What a fabulous book. Colin Firth’s stunning Mr. Darcy was in my mind, and many others of the perfect cast of the recent dramatization, though not their Elizabeth Bennett, who was lovely but just not right; I created my own, sharper, faster and leaner. There are many joys in the book missing in the film, of course, including the whole last bit where the engaged lovers lovingly review their foibles and mistakes. And mostly, what’s missing in the film is Jane Austen’s voice, the welcome intrusion of her sharp sense of humour and keen satirical eye. Here she writes of plain Charlotte Lucas, preparing to accept an offer of marriage from the bombastic, dreadful Mr. Collins.
Miss Lucas perceived him from an upper window as he walked towards the house, and instantly set out to meeting him accidentally in the lane … In as short a time as Mr. Collins’s long speeches would allow, every thing was settled between them to the satisfaction of them both; and as they entered the house, he earnestly entreated her to name the day that was to make him the happiest of men … The stupidity with which he was favoured by nature, must guard his courtship from any charm that could make a woman wish for its continuance; and Miss Lucas, who accepted him solely from the pure and disinterested desire of an establishment, cared not how soon that establishment were gained.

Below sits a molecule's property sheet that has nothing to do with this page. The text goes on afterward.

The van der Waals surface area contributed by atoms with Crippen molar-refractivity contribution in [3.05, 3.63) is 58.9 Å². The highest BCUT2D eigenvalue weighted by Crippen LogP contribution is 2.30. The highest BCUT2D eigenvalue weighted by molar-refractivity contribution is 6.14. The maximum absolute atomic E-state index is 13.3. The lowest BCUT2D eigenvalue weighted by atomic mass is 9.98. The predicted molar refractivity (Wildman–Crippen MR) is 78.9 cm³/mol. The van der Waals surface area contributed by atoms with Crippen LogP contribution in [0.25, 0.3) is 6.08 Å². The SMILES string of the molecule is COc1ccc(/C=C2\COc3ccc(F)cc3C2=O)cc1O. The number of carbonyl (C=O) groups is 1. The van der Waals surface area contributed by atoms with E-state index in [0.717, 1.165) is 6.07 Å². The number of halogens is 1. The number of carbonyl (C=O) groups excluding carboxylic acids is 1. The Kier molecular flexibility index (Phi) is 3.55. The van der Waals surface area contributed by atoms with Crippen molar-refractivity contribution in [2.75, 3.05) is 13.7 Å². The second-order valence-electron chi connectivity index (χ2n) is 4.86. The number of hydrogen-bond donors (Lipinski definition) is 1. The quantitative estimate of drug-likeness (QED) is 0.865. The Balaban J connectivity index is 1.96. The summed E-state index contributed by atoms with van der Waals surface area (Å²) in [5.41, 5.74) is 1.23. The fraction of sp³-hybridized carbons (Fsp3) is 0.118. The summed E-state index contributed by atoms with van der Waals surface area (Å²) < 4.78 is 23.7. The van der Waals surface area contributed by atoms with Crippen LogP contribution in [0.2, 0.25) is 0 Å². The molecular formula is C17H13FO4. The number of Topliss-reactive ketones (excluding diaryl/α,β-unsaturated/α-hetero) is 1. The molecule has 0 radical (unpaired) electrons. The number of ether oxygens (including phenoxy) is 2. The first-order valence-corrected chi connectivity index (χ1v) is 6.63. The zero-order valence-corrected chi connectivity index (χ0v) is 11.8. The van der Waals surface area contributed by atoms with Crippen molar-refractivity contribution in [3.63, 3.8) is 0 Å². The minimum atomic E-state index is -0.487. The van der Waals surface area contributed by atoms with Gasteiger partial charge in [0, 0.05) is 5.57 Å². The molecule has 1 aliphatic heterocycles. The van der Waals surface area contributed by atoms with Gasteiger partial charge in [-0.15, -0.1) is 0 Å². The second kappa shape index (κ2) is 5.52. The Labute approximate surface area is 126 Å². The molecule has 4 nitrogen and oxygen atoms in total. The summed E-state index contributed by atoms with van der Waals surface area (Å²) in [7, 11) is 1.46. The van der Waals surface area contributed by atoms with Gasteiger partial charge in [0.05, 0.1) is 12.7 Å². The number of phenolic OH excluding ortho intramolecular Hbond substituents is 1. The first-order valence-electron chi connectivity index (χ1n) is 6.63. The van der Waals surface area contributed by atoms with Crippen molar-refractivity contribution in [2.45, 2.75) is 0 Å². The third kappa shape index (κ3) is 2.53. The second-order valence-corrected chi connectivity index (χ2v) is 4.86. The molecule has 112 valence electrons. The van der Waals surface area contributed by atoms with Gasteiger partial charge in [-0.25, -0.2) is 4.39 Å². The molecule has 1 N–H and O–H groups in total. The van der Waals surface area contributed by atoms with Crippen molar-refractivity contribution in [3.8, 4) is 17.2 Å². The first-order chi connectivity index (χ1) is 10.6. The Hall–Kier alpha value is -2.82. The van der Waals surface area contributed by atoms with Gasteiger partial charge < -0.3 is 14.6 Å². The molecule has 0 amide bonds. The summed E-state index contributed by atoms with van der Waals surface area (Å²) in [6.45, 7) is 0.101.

In other words, I think, she will marry him for his house but, though she doesn’t want him courting forever, is in no hurry to get there. Here’s another fantastic passage, after Elizabeth and her aunt Mrs. Gardiner have visited Mr. Darcy (who we know is in love with Elizabeth, though she does not) at his mansion, setting off the jealousy of Miss Bingley, who wants Darcy for herself. She recalls how poorly Darcy once spoke of Elizabeth.
“But afterwards she seemed to improve on you, and I believe you thought her rather pretty at one time.”
“Yes,” replied Darcy, who could contain himself no longer, “but that was only when I first knew her, for it is many months since I have considered her as one of the handsomest women of my acquaintance.”